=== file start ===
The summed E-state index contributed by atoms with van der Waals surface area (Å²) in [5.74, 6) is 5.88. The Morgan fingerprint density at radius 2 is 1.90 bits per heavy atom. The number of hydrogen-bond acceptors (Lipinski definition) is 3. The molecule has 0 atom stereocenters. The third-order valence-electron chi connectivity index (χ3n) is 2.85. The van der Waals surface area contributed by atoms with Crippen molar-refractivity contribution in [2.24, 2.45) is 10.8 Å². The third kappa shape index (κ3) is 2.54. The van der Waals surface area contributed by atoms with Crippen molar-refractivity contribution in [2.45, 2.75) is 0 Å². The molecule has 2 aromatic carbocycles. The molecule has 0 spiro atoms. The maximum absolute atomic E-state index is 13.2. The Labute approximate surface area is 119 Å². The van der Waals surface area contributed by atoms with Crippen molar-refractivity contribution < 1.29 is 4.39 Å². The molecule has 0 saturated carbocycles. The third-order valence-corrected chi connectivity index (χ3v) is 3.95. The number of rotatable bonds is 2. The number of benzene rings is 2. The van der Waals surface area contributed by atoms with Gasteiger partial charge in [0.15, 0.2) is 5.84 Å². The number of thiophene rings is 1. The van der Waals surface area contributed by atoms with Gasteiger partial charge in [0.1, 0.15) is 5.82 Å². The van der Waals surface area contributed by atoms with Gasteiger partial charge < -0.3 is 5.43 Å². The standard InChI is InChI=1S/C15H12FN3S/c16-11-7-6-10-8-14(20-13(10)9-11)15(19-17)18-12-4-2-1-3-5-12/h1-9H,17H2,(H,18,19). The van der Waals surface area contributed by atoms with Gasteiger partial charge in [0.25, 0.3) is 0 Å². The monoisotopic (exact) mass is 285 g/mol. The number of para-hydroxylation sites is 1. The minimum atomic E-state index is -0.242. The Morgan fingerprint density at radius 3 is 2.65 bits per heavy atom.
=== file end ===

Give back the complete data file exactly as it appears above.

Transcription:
The summed E-state index contributed by atoms with van der Waals surface area (Å²) in [5.74, 6) is 5.88. The Morgan fingerprint density at radius 2 is 1.90 bits per heavy atom. The number of hydrogen-bond acceptors (Lipinski definition) is 3. The molecule has 0 atom stereocenters. The third-order valence-electron chi connectivity index (χ3n) is 2.85. The van der Waals surface area contributed by atoms with Crippen molar-refractivity contribution in [2.24, 2.45) is 10.8 Å². The third kappa shape index (κ3) is 2.54. The van der Waals surface area contributed by atoms with Crippen molar-refractivity contribution in [2.45, 2.75) is 0 Å². The molecule has 2 aromatic carbocycles. The molecule has 0 spiro atoms. The maximum absolute atomic E-state index is 13.2. The Labute approximate surface area is 119 Å². The van der Waals surface area contributed by atoms with Crippen molar-refractivity contribution < 1.29 is 4.39 Å². The molecule has 0 saturated carbocycles. The third-order valence-corrected chi connectivity index (χ3v) is 3.95. The number of rotatable bonds is 2. The number of benzene rings is 2. The van der Waals surface area contributed by atoms with Gasteiger partial charge in [0.15, 0.2) is 5.84 Å². The number of thiophene rings is 1. The van der Waals surface area contributed by atoms with Gasteiger partial charge in [0.1, 0.15) is 5.82 Å². The van der Waals surface area contributed by atoms with Gasteiger partial charge < -0.3 is 5.43 Å². The standard InChI is InChI=1S/C15H12FN3S/c16-11-7-6-10-8-14(20-13(10)9-11)15(19-17)18-12-4-2-1-3-5-12/h1-9H,17H2,(H,18,19). The van der Waals surface area contributed by atoms with Gasteiger partial charge in [0.25, 0.3) is 0 Å². The monoisotopic (exact) mass is 285 g/mol. The number of para-hydroxylation sites is 1. The minimum atomic E-state index is -0.242. The Morgan fingerprint density at radius 3 is 2.65 bits per heavy atom.